The Four Stages of an SMP Survey

From design to completion.

SMP Online Survey Software is designed with 4 status levels that control the stages that your surveys typically move through from first being created, to collecting data, to finally being closed.  The stages of an SMP survey are:

  1. Design Mode – This is where you create your questions, set up the routing logic and input your quota structures, and add other features that might be neccesary for this survey such as exit links or your own design of survey close and screen outs, back button and save and exit button toggles, total quotas, cookie completion control and many other features.  Once this stage is complete you are ready to move to..,
  2. Test Mode – In this mode you can test the survey either by completing it yourself, sending it to colleagues or running the automated ‘Testbot’ feature.  The “testbot” feature will generate test survey for you by running the survey in real time.  Just set it running and move onto something else while it completes its run.  It is a great way to test the logic and quota controls that you have programmed.   Once tested you move to..,
  3. Deploy Mode – In this mode the real data is collected as a response to your sample of respondents completing the survey.  In this mode the “Monitor” page is live and trackes the surveys completion rate across the quotas set, allows you to modify the quotas if required, displays “Reports” as an analysis of the data and allows you to download the data at any time so you can begin analysis or creating code frames for your open-ended questions.
  4. Close Mode – When you have collected enough surveys or the quota is full then you can go ahead and close the survey.  No more respondents can answer the survey when it is in this mode.  Note that you can re-open the survey at any time but the original quotas are reset to zero.  You can re-configure the quotas to any new requirement in the “Monitor” survey page.


To put your survey into the ‘Deploy Mode” mode you have to first put it into “Test mode”. If you have finished with designing your survey and are ready to test it click your survey over to “Test mode” by clicking on the “Test Mode” button – circled below.



Once in “Test Mode” you can now test the survey to verify that all is working as expected.  The easiest way to do this is to press the ‘Testbot’ button – shown circled below.  This will generate a number of dummy surveys for you – depending on how many times you decide to run it.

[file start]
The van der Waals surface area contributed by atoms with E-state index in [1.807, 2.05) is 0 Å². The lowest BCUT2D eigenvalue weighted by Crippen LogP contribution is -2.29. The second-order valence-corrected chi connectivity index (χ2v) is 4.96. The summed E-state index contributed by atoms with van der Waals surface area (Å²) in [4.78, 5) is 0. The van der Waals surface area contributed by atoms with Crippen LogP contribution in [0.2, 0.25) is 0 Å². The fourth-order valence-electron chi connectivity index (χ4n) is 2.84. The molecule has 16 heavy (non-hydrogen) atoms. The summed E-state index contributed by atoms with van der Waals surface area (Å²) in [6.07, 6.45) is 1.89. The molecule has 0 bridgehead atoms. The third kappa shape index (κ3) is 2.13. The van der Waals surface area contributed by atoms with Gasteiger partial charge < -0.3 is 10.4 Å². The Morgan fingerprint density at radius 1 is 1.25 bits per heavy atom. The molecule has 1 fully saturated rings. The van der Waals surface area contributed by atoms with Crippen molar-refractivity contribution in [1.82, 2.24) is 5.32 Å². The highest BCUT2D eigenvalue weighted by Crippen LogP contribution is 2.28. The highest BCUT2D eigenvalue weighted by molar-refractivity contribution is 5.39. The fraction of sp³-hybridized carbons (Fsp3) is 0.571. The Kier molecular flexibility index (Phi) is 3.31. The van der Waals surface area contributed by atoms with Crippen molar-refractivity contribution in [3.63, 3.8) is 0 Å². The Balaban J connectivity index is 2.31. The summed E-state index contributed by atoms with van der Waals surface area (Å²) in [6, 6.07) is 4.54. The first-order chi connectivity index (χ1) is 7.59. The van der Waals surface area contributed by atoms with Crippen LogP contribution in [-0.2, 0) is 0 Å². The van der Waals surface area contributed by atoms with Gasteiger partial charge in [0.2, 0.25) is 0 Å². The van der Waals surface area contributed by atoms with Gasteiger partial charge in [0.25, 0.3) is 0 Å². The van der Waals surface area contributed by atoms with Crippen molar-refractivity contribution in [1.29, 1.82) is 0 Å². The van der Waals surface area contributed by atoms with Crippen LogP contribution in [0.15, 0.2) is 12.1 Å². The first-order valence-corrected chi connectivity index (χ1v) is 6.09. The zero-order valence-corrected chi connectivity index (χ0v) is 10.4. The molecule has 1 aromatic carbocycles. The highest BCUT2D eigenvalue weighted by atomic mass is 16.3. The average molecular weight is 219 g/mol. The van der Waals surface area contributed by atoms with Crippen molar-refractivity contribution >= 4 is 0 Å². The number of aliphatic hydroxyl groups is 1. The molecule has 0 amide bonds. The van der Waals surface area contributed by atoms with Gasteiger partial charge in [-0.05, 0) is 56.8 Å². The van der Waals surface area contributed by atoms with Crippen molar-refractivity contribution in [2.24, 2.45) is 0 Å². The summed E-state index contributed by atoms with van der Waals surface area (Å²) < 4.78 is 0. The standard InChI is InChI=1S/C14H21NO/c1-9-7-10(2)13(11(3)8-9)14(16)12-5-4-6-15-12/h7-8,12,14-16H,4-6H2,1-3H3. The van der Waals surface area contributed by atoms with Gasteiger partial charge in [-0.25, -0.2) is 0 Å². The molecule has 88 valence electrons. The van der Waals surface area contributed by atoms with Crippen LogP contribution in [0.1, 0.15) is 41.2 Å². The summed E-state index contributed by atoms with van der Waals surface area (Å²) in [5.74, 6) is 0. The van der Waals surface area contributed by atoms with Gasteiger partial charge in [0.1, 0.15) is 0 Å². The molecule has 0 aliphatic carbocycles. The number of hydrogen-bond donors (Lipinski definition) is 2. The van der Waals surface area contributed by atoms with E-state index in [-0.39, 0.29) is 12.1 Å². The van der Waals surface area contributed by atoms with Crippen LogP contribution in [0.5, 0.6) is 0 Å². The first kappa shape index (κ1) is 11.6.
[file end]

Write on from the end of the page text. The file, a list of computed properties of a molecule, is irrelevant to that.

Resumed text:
Once this has finished running you can then extract this test data set into Excel and check that your skips, quotas, screen outs etcetera are working as programmed.

Note that when you deploy the survey none of this test data will be saved.

From the “Test mode” status you are then able to select the “Deploy survey” mode button which will put your survey into deploy mode.  Press the “Deploy survey” mode button shown circled below.


The icon will change to that shown below and the survey is now ready for you to send out to your invites and begin collecting your data.


There are now a number of options available to you to send out your survey invites.  These options will be covered in “Deploying your surveys 102”.

When your survey collection period is complete and it is time to close the survey you do this by clicking on the “Close survey” option from the drop down list shown in the image below.

DEPLOY5 The survey status will now be “Closed” and no more data will be collected for it.  The following icon will be displayed next to that survey.



Note that it is possible to move back into earlier modes but to do so means that the data you have already collected will be archived and not be a part of the final data set until you manually put them back together.  This is because by changing a survey that you have launched you are potentially changing the data structure and as they are now different you are creating different data sets.

However it is a fairly simple step for anyone familiar with either MS Excel or MS Access to strip the datasets together again if that is necessary.

Author:  John Hughes

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